Re: PFA frozens

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From:"R.Wadley" <>
Date:Fri, 09 Jul 1999 09:25:21 +1000
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	Dear Andrea,

	I worked in a research lab a couple of years ago where tissue would be
first frozen then stored  before cutting, & occassionaly stored again for
later use.  I did all my storage for such samples in the freezer section of
the lab refrigerator.  By doing this I recognised that I would get ice
crystal formation, but I considered that as long as the samples were
carefully wrapped in parafilm during storage, once frozen the micro
morphology would not change too much.  

	By moving between -80 & -22 in LN (-180?) your allowing the ice in the
tissue to transform from amorphous ice to ice crystals & back again.  This
must turn the cells in the sample to mush after a number of repeats.

	I must admit I am considering the ice damage to the tissue in terms of EM
study, but just the same there must be visible effects under LM.


	Rob W.

At 12:06 AM 7/7/99 PDT, you wrote:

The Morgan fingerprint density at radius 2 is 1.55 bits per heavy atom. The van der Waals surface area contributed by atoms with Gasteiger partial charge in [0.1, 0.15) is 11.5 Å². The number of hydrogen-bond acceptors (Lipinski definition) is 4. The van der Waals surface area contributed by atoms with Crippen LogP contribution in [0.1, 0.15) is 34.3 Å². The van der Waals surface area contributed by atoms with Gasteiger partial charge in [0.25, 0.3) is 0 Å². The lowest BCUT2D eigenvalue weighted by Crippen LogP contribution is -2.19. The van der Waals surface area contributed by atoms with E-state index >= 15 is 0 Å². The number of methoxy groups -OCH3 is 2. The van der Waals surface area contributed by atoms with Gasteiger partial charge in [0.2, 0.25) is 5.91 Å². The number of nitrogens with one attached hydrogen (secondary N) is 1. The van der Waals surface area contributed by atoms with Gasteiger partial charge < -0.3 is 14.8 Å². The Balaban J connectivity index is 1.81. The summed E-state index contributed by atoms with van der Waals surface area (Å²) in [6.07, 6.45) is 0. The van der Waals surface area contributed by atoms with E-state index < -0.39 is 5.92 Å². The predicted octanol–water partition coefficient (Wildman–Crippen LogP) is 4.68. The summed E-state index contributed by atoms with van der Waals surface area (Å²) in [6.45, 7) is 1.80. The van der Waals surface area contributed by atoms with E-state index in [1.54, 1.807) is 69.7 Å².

>Hi Gayle
>I work with PFA fixed frozen mouse and rat tissue. What I usually do is 
>embedding the (wiped off) fixated tissue in OTC, put it in marked plastic 
>containers and simply put in in the -80 freezer. The tissue can withstand 
>several freeze-'thaw' cycles, by thawing I mean bringing the tissue to the 
>cryostat (-22) and back to the freezer (tranported in liquid nitrogen).
>Kind regards Andrea
>Get Your Private, Free Email at
R. Wadley, B.App.Sc, M.L.S
Laboratory Manager
Cellular Analysis Facility
School of Microbiology & Immunology
UNSW, New South Wales, Australia, 2052
Ph (BH) 	+61 (2) 9385 3517
Ph (AH)	+61 (2) 9555 1239
Fax 	+61 (2) 9385 1591

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